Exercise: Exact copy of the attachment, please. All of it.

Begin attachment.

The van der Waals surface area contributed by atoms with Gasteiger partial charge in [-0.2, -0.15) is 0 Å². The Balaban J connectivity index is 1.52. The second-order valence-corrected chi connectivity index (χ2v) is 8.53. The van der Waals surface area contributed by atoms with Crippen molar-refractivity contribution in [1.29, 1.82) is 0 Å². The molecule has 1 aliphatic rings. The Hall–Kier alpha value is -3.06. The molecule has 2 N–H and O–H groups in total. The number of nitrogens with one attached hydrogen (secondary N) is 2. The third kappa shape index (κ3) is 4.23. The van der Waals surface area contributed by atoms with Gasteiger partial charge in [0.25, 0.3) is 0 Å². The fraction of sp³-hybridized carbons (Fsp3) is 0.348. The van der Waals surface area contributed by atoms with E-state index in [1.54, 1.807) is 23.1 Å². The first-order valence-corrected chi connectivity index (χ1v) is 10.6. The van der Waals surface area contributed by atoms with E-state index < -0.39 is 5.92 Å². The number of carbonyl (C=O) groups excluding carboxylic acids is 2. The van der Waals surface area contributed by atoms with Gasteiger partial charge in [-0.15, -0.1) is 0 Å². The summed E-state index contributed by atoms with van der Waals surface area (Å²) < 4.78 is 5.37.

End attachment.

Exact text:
The van der Waals surface area contributed by atoms with Gasteiger partial charge in [-0.2, -0.15) is 0 Å². The Balaban J connectivity index is 1.52. The second-order valence-corrected chi connectivity index (χ2v) is 8.53. The van der Waals surface area contributed by atoms with Crippen molar-refractivity contribution in [1.29, 1.82) is 0 Å². The molecule has 1 aliphatic rings. The Hall–Kier alpha value is -3.06. The molecule has 2 N–H and O–H groups in total. The number of nitrogens with one attached hydrogen (secondary N) is 2. The third kappa shape index (κ3) is 4.23. The van der Waals surface area contributed by atoms with Gasteiger partial charge in [0.25, 0.3) is 0 Å². The fraction of sp³-hybridized carbons (Fsp3) is 0.348. The van der Waals surface area contributed by atoms with E-state index in [1.54, 1.807) is 23.1 Å². The first-order valence-corrected chi connectivity index (χ1v) is 10.6. The van der Waals surface area contributed by atoms with E-state index < -0.39 is 5.92 Å². The number of carbonyl (C=O) groups excluding carboxylic acids is 2. The van der Waals surface area contributed by atoms with Gasteiger partial charge in [-0.15, -0.1) is 0 Å². The summed E-state index contributed by atoms with van der Waals surface area (Å²) < 4.78 is 5.37.